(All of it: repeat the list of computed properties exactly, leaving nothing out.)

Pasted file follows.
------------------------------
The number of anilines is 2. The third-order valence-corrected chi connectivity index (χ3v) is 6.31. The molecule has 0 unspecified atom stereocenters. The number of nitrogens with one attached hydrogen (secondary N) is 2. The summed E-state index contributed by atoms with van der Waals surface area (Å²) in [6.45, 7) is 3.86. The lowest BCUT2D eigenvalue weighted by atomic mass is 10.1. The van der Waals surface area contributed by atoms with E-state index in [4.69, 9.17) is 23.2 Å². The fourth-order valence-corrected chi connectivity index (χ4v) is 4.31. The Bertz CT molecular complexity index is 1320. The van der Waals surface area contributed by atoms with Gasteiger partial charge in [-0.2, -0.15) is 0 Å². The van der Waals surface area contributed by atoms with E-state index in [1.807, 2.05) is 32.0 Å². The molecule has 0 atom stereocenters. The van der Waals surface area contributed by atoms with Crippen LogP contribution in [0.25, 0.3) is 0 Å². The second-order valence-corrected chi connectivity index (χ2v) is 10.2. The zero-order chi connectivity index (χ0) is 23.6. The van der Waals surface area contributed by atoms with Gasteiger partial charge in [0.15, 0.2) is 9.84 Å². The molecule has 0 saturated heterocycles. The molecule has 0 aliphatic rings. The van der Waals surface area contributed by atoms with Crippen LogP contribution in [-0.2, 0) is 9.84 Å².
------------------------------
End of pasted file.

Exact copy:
The number of anilines is 2. The third-order valence-corrected chi connectivity index (χ3v) is 6.31. The molecule has 0 unspecified atom stereocenters. The number of nitrogens with one attached hydrogen (secondary N) is 2. The summed E-state index contributed by atoms with van der Waals surface area (Å²) in [6.45, 7) is 3.86. The lowest BCUT2D eigenvalue weighted by atomic mass is 10.1. The van der Waals surface area contributed by atoms with E-state index in [4.69, 9.17) is 23.2 Å². The fourth-order valence-corrected chi connectivity index (χ4v) is 4.31. The Bertz CT molecular complexity index is 1320. The van der Waals surface area contributed by atoms with Gasteiger partial charge in [-0.2, -0.15) is 0 Å². The van der Waals surface area contributed by atoms with E-state index in [1.807, 2.05) is 32.0 Å². The molecule has 0 atom stereocenters. The van der Waals surface area contributed by atoms with Crippen LogP contribution in [0.25, 0.3) is 0 Å². The second-order valence-corrected chi connectivity index (χ2v) is 10.2. The zero-order chi connectivity index (χ0) is 23.6. The van der Waals surface area contributed by atoms with Gasteiger partial charge in [0.15, 0.2) is 9.84 Å². The molecule has 0 saturated heterocycles. The molecule has 0 aliphatic rings. The van der Waals surface area contributed by atoms with Crippen LogP contribution in [-0.2, 0) is 9.84 Å².